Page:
And I do think because of the ability of media that we have in the outlets that we have in the platforms that we have, you’re going to see more informed debates, more structured debates, where people are going to have to put their thoughts out there and they’re going to have to qualify them in some way. And that’s what’s going to cause a lot of the shift that’s going to go on, and I think we’re seeing and I think we started play out even in the last election as far as the politics side goes. But as far as the news media and what we consume, I mean, go back and watch 90s TV shows and even 80s TV shows or commercials I spend a ton of time look at the money too, because you imagine some of that stuff playing today would never fly. Go back and watch a movie. I want to give a movie to everybody out there. That’s maybe a little too young to remember this. Go watch a movie like Smokey and the Bandit. that stuff would never fly. Now, does that make it right or wrong? No, but I you know, you see this in comedians and Joe Rogan’s talked about comedians are fighting for their life right now. Because so many things are off limits. You can’t talk about this. Oh, we can’t That’s what’s scary. Yeah.
Brett Bartholomew 45:31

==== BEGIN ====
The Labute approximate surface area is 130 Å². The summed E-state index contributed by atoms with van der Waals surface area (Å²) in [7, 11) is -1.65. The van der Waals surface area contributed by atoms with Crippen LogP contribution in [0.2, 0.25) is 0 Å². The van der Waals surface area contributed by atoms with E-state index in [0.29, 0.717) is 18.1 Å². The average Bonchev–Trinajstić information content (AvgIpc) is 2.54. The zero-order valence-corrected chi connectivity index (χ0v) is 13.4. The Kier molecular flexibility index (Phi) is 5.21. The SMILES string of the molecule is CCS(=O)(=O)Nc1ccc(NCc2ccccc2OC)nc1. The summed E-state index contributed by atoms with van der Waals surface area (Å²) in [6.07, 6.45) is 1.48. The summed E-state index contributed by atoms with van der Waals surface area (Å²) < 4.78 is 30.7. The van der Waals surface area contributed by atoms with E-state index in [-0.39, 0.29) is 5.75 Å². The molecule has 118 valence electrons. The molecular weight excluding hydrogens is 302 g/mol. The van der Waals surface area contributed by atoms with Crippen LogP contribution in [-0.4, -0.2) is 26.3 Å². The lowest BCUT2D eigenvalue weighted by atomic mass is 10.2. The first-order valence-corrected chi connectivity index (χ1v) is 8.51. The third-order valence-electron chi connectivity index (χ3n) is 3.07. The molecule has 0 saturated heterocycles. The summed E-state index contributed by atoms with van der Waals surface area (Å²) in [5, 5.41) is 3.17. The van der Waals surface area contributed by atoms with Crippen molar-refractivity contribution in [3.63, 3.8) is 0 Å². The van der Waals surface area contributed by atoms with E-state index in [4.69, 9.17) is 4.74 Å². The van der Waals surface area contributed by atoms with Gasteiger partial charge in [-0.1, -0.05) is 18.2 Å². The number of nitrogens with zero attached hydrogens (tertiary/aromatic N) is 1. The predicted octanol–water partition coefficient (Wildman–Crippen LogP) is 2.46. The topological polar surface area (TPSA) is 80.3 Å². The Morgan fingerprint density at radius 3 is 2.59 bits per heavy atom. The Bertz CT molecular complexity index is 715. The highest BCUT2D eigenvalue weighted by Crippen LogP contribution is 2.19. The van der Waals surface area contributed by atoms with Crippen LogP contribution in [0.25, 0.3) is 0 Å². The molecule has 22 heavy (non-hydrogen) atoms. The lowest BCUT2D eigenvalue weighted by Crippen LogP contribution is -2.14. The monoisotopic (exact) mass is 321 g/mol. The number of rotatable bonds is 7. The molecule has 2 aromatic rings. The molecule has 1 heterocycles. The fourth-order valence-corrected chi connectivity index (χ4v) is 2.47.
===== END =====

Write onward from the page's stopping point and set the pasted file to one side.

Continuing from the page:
And like this is what I’ve loved about training athletes for as long as I have is I’ve trained athletes of every background, nationality, every demographic, what have you. And we have these discussions, right? Like even this past NFL offseason, working with one of our athletes, African American, right, talking about everything that’s going on with the riots. We’re in the heart of Atlanta, Georgia. And by the way, if you guys are listening, and you haven’t heard our episode that we did last November with Greg Baker, who was one of the first black police chiefs in the outskirts of the city of Chicago, you got to listen to that. We were talking about these things in these discussions beforehand, because he was an example where he saw some racial injustice. But instead of getting like, doing something destructive, he got involved, right, he became a police officer and what have you, but one of our athletes, and he’s from outside the US. And he’s, African American and I said, How do you feel about like, everything that’s going on right now burned down, that he goes, here’s the thing, man, and this is where it goes back to the UFC our experiences here too. In a UFC fight, they know when to stop, right? They know when to call the fight, there’s a point where they call it and what this athlete said is like, at what point does it stop? He goes, now what like, are we going to tear down the pyramids of Egypt? Because those were built those had, you know, that has blood on its hands? Are we going to tear down like and we have a statue of Spartacus, who led you know, a bunch of slaves against the revolt. But in Rome, they have a statue to commemorate a worthy adversary. And I get it. I mean, listen, like we have diverse guests on this show. We are all about this stuff. But like we have a society that doesn’t know when to stop. We have a society that is being built, it’s so angry, and half the time it doesn’t even know what it’s angry about. And there are certain circumstances if no doubt, the ahmaud arbery and the George Floyd like that stuff. People deserve to be pissed about and there’s so many. So we’re not talking about racial injustice is here. We’re talking about just in general, when I hear these athletes talk about it, no matter where they’re from, even they feel it in their world, because they have this pressure of like, how do I use my platform? They’re given a voice and LeBron James or anybody can say one thing, and it’s plastered, and you see it on Twitter, too, right? What if Elon Musk tweet something and all of a sudden, like people misinterpreted that stock tumbles and people lose 10s of millions of dollars. There’s just it’s wild man, you know,